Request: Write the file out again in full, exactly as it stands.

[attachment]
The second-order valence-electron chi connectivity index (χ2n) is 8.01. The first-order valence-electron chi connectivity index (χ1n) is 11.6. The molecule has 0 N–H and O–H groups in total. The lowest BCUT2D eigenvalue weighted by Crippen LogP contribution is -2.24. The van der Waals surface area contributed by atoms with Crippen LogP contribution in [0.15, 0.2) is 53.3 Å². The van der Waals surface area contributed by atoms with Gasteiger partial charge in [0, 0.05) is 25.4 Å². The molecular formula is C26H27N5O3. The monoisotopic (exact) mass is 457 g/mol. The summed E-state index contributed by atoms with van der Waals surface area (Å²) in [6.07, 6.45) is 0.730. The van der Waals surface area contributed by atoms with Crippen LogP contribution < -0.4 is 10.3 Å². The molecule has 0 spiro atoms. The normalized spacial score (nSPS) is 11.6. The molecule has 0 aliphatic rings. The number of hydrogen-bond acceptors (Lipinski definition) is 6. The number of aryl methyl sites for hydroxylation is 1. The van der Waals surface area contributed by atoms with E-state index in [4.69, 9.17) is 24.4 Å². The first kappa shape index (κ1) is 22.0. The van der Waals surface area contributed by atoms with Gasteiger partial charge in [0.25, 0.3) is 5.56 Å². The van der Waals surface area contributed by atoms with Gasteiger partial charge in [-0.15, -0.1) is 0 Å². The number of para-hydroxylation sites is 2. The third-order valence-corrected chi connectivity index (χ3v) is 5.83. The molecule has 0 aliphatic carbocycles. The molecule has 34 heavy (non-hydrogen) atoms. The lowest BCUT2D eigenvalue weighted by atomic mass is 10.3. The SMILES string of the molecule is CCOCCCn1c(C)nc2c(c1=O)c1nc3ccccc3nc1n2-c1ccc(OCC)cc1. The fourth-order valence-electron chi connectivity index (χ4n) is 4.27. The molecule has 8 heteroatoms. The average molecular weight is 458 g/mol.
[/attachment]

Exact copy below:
The second-order valence-electron chi connectivity index (χ2n) is 8.01. The first-order valence-electron chi connectivity index (χ1n) is 11.6. The molecule has 0 N–H and O–H groups in total. The lowest BCUT2D eigenvalue weighted by Crippen LogP contribution is -2.24. The van der Waals surface area contributed by atoms with Crippen LogP contribution in [0.15, 0.2) is 53.3 Å². The van der Waals surface area contributed by atoms with Gasteiger partial charge in [0, 0.05) is 25.4 Å². The molecular formula is C26H27N5O3. The monoisotopic (exact) mass is 457 g/mol. The summed E-state index contributed by atoms with van der Waals surface area (Å²) in [6.07, 6.45) is 0.730. The van der Waals surface area contributed by atoms with Crippen LogP contribution < -0.4 is 10.3 Å². The molecule has 0 spiro atoms. The normalized spacial score (nSPS) is 11.6. The molecule has 0 aliphatic rings. The number of hydrogen-bond acceptors (Lipinski definition) is 6. The number of aryl methyl sites for hydroxylation is 1. The van der Waals surface area contributed by atoms with E-state index in [4.69, 9.17) is 24.4 Å². The first kappa shape index (κ1) is 22.0. The van der Waals surface area contributed by atoms with Gasteiger partial charge in [0.25, 0.3) is 5.56 Å². The van der Waals surface area contributed by atoms with Gasteiger partial charge in [-0.15, -0.1) is 0 Å². The number of para-hydroxylation sites is 2. The third-order valence-corrected chi connectivity index (χ3v) is 5.83. The molecule has 0 aliphatic carbocycles. The molecule has 34 heavy (non-hydrogen) atoms. The lowest BCUT2D eigenvalue weighted by atomic mass is 10.3. The SMILES string of the molecule is CCOCCCn1c(C)nc2c(c1=O)c1nc3ccccc3nc1n2-c1ccc(OCC)cc1. The fourth-order valence-electron chi connectivity index (χ4n) is 4.27. The molecule has 8 heteroatoms. The average molecular weight is 458 g/mol.